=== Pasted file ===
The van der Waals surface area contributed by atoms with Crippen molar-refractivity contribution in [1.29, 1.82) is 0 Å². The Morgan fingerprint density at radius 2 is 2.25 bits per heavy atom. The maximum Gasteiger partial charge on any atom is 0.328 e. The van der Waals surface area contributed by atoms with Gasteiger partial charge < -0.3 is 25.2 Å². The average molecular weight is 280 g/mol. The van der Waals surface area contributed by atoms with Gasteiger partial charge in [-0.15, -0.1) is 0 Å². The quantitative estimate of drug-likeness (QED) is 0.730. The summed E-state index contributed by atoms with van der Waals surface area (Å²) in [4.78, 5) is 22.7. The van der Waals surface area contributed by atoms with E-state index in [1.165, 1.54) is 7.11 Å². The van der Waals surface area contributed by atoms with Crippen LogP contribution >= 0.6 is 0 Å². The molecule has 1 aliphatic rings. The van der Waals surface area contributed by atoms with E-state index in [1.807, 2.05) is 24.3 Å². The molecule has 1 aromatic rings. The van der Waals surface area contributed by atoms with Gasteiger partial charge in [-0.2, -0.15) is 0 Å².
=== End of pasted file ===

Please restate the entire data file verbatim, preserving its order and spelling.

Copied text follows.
The van der Waals surface area contributed by atoms with Crippen molar-refractivity contribution in [1.29, 1.82) is 0 Å². The Morgan fingerprint density at radius 2 is 2.25 bits per heavy atom. The maximum Gasteiger partial charge on any atom is 0.328 e. The van der Waals surface area contributed by atoms with Gasteiger partial charge < -0.3 is 25.2 Å². The average molecular weight is 280 g/mol. The van der Waals surface area contributed by atoms with Gasteiger partial charge in [-0.15, -0.1) is 0 Å². The quantitative estimate of drug-likeness (QED) is 0.730. The summed E-state index contributed by atoms with van der Waals surface area (Å²) in [4.78, 5) is 22.7. The van der Waals surface area contributed by atoms with E-state index in [1.165, 1.54) is 7.11 Å². The van der Waals surface area contributed by atoms with Crippen LogP contribution >= 0.6 is 0 Å². The molecule has 1 aliphatic rings. The van der Waals surface area contributed by atoms with E-state index in [1.807, 2.05) is 24.3 Å². The molecule has 1 aromatic rings. The van der Waals surface area contributed by atoms with Gasteiger partial charge in [-0.2, -0.15) is 0 Å².